In his first policy speech since taking office, Japan’s prime minister Yoshihiko Noda said that Japan’s dependence on nuclear power must be reduced to the ‘maximum extent.’

Noda did not go as far as the country’s previous prime minister Naoto Kan, whose calls for Japan to become a nuclear-free society last summer were met with fierce criticism.

“As fossil fuel prices rise, greenhouse gas emissions must be reduced, and in the mid- to long-term, dependence on nuclear power must be reduced to the maximum extent, all the while avoiding the creation of a tight electricity supply and demand,” Noda said on 24 January in an address to the Diet.

Noda, who officially took over from Kan in September 2011, said that by the summer of 2012 a new Japanese energy strategy would be completed. The strategy will present a framework for the electric power system as well as measures to be taken to curb global warming, he said.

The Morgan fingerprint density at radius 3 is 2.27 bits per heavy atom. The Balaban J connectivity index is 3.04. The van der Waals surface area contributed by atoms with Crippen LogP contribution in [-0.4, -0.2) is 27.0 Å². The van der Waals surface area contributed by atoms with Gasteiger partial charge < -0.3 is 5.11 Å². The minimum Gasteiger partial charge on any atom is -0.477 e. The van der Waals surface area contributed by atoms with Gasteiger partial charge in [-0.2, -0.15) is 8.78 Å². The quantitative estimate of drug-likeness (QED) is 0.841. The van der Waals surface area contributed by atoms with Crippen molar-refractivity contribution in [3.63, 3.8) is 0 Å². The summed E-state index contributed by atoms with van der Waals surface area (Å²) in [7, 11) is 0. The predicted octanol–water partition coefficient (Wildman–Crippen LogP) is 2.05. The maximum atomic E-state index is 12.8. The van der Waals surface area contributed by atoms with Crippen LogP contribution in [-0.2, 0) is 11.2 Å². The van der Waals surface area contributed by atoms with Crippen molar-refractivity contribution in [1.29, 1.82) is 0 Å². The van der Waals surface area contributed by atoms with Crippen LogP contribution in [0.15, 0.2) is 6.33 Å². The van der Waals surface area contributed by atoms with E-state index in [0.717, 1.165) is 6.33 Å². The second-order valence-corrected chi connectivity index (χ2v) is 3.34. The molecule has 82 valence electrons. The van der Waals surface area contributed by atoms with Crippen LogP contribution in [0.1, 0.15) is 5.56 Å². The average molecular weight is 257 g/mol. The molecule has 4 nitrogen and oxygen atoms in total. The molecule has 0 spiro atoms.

As of 27 January, just three reactors Tomari-3, Takahama-3 and Kashiwazak I Kariwa-6 are in operation in Japan; 34 units remain shut for inspection while the remaining 17 units are shutdown either a result of the tsunami or, in the case of Hamaoka, at the request of the government.

The Japanese government ordered two-step stress tests at all Japanese nuclear power plants in response to Fukushima. Based on the results of those tests the government is to decided whether or not reactors can resume operation. As of January 30, Japan’s nuclear regulator NISA had received stress test evaluation reports for fifteen of Japan’s reactors, but none have been granted permission to restart.

The International Atomic Energy Agency (IAEA) has recently conducted an inspection at Kansai Electric’s Ohi plant to review the methodology used for its stress tests. Ohi 3 was the first Japanese power plant to complete the first step of the mandatory stress tests in October 2011. The IAEA is due to present a report on its findings to the Japanese government by the end of this January.